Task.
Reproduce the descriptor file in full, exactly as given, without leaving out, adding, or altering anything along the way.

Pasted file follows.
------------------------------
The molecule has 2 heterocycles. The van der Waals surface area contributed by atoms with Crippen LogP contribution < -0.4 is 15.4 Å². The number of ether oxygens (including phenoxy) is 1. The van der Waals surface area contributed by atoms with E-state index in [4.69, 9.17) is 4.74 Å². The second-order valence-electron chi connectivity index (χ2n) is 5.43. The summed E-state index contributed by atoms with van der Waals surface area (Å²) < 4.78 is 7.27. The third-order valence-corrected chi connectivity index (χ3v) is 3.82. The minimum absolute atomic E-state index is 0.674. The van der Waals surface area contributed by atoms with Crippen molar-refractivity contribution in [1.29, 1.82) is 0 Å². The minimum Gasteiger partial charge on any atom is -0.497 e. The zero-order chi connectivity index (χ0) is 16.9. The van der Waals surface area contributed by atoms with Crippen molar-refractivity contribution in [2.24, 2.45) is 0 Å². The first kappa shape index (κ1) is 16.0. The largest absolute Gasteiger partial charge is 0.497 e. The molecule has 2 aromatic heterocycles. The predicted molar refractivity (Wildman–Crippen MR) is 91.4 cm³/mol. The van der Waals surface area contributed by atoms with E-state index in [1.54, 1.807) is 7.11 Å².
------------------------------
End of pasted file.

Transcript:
The molecule has 2 heterocycles. The van der Waals surface area contributed by atoms with Crippen LogP contribution < -0.4 is 15.4 Å². The number of ether oxygens (including phenoxy) is 1. The van der Waals surface area contributed by atoms with E-state index in [4.69, 9.17) is 4.74 Å². The second-order valence-electron chi connectivity index (χ2n) is 5.43. The summed E-state index contributed by atoms with van der Waals surface area (Å²) < 4.78 is 7.27. The third-order valence-corrected chi connectivity index (χ3v) is 3.82. The minimum absolute atomic E-state index is 0.674. The van der Waals surface area contributed by atoms with Crippen molar-refractivity contribution in [1.29, 1.82) is 0 Å². The minimum Gasteiger partial charge on any atom is -0.497 e. The zero-order chi connectivity index (χ0) is 16.9. The van der Waals surface area contributed by atoms with Crippen molar-refractivity contribution in [2.24, 2.45) is 0 Å². The first kappa shape index (κ1) is 16.0. The largest absolute Gasteiger partial charge is 0.497 e. The molecule has 2 aromatic heterocycles. The predicted molar refractivity (Wildman–Crippen MR) is 91.4 cm³/mol. The van der Waals surface area contributed by atoms with E-state index in [1.54, 1.807) is 7.11 Å².